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Twenty-one teams from Catholic schools, public schools, and charter schools competed at the event.

The day engaged middle school students in the 2019-2020 VEX IQ Challenge Squared Away. These teams will attempt to qualify for the chance to showcase their skills at the VEX Robotics World Championship, the culminating event of the season that draws the best teams from across the country and the world in an effort to be crowned World Champions.

In the VEX IQ Challenge, students, with guidance from their teachers and mentors, build a robot using simple, snap-together VEX IQ parts to solve an engineering challenge that is presented each year in the form of a game. Teams work together to score points in Teamwork Matches and get to show off their skills individually in driver-controlled and programming Robot Skills Challenges. St. Joseph School, Upland won the Teamwork Champion Award, while Sacred Heart School, Rancho Cucamonga won the Robot Skills Champion Award.

The VEX IQ Challenge fosters student development of teamwork, collaboration, critical thinking, project management, and communication skills required to prepare them to become the next generation of innovators and problem solvers.

Ren Garcia, Sacred Heart School’s team advisor said, “I am so proud of all the Catholic School students who participated at this event. For most of the schools, this is the first time they’ve ever competed at a robotics competition, and not only did we hold our own against public schools and charter schools, but our schools were crowned Inland Empire Champions in two events! I am happy to say that robotics and STEM events are thriving at San Bernardino Diocese schools.”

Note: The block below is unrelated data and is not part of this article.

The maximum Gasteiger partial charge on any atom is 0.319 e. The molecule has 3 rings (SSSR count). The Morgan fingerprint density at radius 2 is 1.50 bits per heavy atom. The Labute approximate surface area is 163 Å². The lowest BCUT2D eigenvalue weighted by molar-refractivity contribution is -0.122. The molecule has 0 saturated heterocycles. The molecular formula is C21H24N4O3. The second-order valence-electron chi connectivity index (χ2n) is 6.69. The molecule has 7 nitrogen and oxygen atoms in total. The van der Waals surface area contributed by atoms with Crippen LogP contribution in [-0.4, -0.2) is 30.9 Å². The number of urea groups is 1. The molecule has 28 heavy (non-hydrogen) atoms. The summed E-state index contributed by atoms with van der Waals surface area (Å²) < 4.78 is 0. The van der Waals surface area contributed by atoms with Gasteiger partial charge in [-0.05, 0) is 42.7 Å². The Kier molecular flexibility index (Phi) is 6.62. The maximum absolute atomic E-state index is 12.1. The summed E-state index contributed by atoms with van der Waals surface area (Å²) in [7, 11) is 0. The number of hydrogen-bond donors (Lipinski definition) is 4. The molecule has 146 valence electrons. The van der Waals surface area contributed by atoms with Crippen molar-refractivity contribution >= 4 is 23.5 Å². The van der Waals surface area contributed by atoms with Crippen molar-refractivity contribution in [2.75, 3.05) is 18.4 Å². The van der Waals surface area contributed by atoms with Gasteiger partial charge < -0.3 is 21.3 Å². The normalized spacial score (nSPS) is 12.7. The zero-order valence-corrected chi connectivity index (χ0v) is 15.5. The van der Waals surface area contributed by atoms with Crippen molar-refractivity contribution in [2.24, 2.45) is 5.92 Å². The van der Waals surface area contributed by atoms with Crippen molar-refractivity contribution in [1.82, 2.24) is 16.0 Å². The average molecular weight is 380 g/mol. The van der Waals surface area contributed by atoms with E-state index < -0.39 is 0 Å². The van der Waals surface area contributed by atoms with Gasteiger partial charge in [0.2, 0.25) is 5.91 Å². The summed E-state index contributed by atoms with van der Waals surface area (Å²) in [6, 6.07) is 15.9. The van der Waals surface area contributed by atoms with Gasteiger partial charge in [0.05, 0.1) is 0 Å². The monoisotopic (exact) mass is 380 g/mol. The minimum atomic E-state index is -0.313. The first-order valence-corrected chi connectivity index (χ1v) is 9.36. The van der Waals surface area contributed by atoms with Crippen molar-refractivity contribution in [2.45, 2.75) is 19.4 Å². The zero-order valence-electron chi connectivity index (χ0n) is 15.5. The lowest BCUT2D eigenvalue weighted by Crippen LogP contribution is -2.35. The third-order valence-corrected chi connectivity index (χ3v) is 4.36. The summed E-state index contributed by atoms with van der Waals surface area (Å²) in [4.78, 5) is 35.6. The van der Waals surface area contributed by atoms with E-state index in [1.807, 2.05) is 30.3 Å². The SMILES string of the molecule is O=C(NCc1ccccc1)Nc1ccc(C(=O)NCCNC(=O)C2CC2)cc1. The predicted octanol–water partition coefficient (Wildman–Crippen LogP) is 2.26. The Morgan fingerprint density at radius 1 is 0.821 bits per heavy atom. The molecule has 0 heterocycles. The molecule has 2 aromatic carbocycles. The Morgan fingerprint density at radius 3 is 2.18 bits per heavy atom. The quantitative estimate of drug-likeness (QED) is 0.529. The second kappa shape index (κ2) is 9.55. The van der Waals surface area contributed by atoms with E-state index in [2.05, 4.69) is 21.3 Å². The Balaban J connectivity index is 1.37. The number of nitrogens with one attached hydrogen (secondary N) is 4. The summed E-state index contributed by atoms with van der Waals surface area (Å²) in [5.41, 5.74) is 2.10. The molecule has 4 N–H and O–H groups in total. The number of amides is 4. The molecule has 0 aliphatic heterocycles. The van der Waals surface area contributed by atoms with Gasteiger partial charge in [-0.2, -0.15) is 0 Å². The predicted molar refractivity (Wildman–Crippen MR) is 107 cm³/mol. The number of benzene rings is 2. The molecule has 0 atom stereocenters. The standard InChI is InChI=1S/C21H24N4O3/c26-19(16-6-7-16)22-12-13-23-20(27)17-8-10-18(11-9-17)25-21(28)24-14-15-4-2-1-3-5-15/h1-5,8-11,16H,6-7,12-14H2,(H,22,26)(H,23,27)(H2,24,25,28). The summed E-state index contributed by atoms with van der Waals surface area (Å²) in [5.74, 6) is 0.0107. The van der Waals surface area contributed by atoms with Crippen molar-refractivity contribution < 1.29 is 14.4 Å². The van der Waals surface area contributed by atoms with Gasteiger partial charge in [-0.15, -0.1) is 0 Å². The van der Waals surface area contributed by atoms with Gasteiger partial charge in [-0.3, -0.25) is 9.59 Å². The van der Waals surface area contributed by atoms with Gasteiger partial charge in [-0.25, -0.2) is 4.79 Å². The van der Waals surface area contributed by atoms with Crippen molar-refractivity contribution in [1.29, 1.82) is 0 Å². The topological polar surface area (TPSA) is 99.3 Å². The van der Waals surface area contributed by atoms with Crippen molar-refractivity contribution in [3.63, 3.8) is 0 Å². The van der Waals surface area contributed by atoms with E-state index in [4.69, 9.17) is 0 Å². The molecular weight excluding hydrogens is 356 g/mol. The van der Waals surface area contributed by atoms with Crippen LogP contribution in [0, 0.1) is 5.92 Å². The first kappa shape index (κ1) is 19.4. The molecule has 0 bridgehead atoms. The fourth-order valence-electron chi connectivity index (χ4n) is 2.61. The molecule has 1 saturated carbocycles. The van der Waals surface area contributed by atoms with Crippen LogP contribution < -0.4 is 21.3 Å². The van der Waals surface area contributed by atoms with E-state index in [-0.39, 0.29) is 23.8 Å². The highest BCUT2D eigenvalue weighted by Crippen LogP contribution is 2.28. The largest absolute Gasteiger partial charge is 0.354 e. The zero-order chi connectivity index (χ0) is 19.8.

St. Joseph School and Sacred Heart School will compete in the State Championships to be held in La Verne on March 14. Winners of the State Championship will go on to compete at the VEX Robotics World Championship to be held in Louisville, KY in April.>

“Teamwork, problem solving, and ingenuity are all on display at a VEX IQ Challenge event and students develop these skills all year long by participating on a robotics team,” said Dan Mantz, CEO of the REC Foundation. “Together, with the support of educators, coaches, and mentors, we’re fostering students’ passion for STEM at a young age to ensure that we have a generation that is dedicated to creating new discoveries and tackling life’s future challenges.”

The REC Foundation manages the VEX IQ Challenge that many schools participate in around the world. VEX Competitions make up the world’s largest and fastest growing competitive robotics programs for middle schools, high schools and colleges around the world. There are more than 23,000 VEX teams from over 61 countries that participate in over 2,500 events worldwide.